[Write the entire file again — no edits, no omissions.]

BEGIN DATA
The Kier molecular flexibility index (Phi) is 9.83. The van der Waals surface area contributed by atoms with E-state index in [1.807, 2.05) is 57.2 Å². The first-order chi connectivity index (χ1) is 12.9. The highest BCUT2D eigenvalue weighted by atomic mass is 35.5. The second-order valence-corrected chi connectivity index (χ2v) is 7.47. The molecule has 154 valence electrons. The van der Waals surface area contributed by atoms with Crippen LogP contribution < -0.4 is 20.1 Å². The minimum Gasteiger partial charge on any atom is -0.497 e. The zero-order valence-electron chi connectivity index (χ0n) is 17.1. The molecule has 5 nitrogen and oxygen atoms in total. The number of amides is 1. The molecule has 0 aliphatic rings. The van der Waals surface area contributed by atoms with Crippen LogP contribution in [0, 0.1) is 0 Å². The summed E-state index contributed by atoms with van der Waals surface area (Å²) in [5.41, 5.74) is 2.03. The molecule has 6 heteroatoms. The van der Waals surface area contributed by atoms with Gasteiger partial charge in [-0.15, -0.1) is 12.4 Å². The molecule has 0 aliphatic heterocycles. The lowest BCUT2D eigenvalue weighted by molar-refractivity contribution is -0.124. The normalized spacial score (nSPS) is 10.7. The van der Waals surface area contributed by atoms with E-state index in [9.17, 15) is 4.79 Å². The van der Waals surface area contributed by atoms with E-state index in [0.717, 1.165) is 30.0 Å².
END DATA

The Kier molecular flexibility index (Phi) is 9.83. The van der Waals surface area contributed by atoms with E-state index in [1.807, 2.05) is 57.2 Å². The first-order chi connectivity index (χ1) is 12.9. The highest BCUT2D eigenvalue weighted by atomic mass is 35.5. The second-order valence-corrected chi connectivity index (χ2v) is 7.47. The molecule has 154 valence electrons. The van der Waals surface area contributed by atoms with Crippen LogP contribution < -0.4 is 20.1 Å². The minimum Gasteiger partial charge on any atom is -0.497 e. The zero-order valence-electron chi connectivity index (χ0n) is 17.1. The molecule has 5 nitrogen and oxygen atoms in total. The number of amides is 1. The molecule has 0 aliphatic rings. The van der Waals surface area contributed by atoms with Crippen LogP contribution in [0, 0.1) is 0 Å². The summed E-state index contributed by atoms with van der Waals surface area (Å²) in [5.41, 5.74) is 2.03. The molecule has 6 heteroatoms. The van der Waals surface area contributed by atoms with Gasteiger partial charge in [-0.15, -0.1) is 12.4 Å². The molecule has 0 aliphatic heterocycles. The lowest BCUT2D eigenvalue weighted by molar-refractivity contribution is -0.124. The normalized spacial score (nSPS) is 10.7. The van der Waals surface area contributed by atoms with E-state index in [9.17, 15) is 4.79 Å². The van der Waals surface area contributed by atoms with E-state index in [0.717, 1.165) is 30.0 Å².